Deadlines and Meeting Them
What a week it has been! Since my last post I submitted my first piece of coursework, went to an assessment centre for a part time job (which I really, really hope to get – I’ll tell you more as soon as I get a reply back), and went to an amazing night out… as I said – exciting times!
First things first, coursework. I am the type of person who does not like to do coursework – I’d rather have all my modules assessed by exams and midterms. I guess part of the issue is that I have a lot of experience with written examinations. In my home country we have a very rigorous high school system, which includes regional and national academic competitions between schools so we were trained to do exams like athletes. By the time I started University I had completely overcome my anxiety and nerves when it came to doing work in an exam setting. Writing assessed essays, on the other hand, is something I only encountered at University and immediately disliked.
Having so much time to work on one piece of work terrifies me as I always feel utterly lost in the beginning, having no clue where to start from or what to do. English is not my native language and I feel quite unsure about how to express myself when writing an academic piece of work. I always start by burying myself in research and articles only to realise later that for the first 2 or 3 weeks I haven’t actually written a word as I feel nothing I write is good enough. I do realise that if I sit down and just keep writing, eventually something worthy of at least a pass mark will come out of it but no matter how many times I tell myself this, I still struggle with a horrible writer’s block when it comes to academic writing (funnily enough, I have no such issue with recreational writing/blogging).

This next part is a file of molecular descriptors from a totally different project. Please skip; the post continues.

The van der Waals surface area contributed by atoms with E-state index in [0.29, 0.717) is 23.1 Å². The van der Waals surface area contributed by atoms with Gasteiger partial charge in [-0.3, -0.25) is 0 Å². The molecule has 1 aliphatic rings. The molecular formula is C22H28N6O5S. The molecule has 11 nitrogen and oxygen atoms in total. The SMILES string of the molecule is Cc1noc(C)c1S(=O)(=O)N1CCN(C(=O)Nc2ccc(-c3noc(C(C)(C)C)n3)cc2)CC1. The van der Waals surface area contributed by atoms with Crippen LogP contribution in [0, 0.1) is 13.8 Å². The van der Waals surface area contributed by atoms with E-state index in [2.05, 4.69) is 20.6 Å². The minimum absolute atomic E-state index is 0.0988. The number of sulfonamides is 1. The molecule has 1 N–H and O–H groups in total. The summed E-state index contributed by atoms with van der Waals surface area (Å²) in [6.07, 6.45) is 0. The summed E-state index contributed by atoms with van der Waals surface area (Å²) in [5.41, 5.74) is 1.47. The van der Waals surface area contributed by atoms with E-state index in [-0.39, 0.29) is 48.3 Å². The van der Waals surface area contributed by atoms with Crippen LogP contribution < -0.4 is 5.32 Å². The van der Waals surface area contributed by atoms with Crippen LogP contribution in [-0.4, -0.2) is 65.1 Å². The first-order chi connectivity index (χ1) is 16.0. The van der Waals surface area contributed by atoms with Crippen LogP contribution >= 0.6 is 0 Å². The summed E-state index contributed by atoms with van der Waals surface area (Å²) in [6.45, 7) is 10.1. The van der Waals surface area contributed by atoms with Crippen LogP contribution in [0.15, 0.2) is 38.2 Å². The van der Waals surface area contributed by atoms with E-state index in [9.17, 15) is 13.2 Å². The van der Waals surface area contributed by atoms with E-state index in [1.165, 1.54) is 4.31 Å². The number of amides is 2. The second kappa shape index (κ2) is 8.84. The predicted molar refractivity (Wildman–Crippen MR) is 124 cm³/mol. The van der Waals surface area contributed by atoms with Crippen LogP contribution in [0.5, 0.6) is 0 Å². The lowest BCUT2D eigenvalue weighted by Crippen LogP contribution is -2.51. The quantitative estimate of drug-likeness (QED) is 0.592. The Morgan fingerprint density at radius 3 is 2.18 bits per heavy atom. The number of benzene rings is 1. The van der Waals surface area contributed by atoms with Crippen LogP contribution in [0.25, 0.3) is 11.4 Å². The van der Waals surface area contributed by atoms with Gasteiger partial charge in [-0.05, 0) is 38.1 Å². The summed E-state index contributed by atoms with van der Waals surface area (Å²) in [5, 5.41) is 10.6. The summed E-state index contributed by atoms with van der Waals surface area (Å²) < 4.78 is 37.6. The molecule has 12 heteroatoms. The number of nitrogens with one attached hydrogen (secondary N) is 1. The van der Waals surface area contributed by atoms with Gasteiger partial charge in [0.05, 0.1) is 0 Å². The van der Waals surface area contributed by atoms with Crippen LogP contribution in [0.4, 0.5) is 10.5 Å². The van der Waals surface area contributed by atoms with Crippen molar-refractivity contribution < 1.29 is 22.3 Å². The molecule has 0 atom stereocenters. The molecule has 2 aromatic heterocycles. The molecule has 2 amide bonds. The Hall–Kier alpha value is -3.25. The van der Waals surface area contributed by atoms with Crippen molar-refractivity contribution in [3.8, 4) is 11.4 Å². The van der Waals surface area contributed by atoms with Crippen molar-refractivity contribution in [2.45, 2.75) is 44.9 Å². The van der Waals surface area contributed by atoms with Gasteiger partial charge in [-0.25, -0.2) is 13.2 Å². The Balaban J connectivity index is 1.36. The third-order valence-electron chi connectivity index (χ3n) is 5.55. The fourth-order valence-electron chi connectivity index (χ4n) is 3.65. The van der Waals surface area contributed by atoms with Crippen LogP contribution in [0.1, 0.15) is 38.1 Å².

When I was assigned the first essay for the year, I decided I would try different new techniques to overcome my issues. Firstly, I tried going to the library in order to get some inspiration but this method failed miserably. If you feel you aren’t able to write anything good, surrounding yourself with people who look smart, type fast and generally seem like the kind of people who know what they are doing is a bad idea. So, back in the comfort of my own room, I tried eating lots of nuts and drinking water (I remember I read somewhere they help with concentration and brain activity). Unsurprisingly, that didn’t work either.
After three days and seemingly no progress, I decided to stop trying and just get out of my house and get some dinner with my friends. After the many hours spent sitting in front of a laptop, I decided to walk to our restaurant of choice and, to my surprise, by the time I got there I had cleared my head and figured out a way of fitting all my research into the essay without breaking the flow. Three hours and one delicious meal later, I was back at my desk and this time it seemed like the essay was almost writing itself. I am still unsure whether it was the distraction that helped or all the information just needed a little bit more time to ‘click’ but it definitely helped and I plan on testing my theory as soon as I have my next piece of coursework!
Enough talking about academia, let’s just focus on Reading Week and the many fun and exciting things that can be done! I find the Visit Manchester website very useful for ideas of what to do in Manchester. The website has a very comprehensive list of things going on in the city so go take a look if you haven’t got your plans for the week sorted yet.
P.S. For all other non-native speakers struggling with academic writing out there – this is single-handedly the most useful website I have come across in the past four years 🙂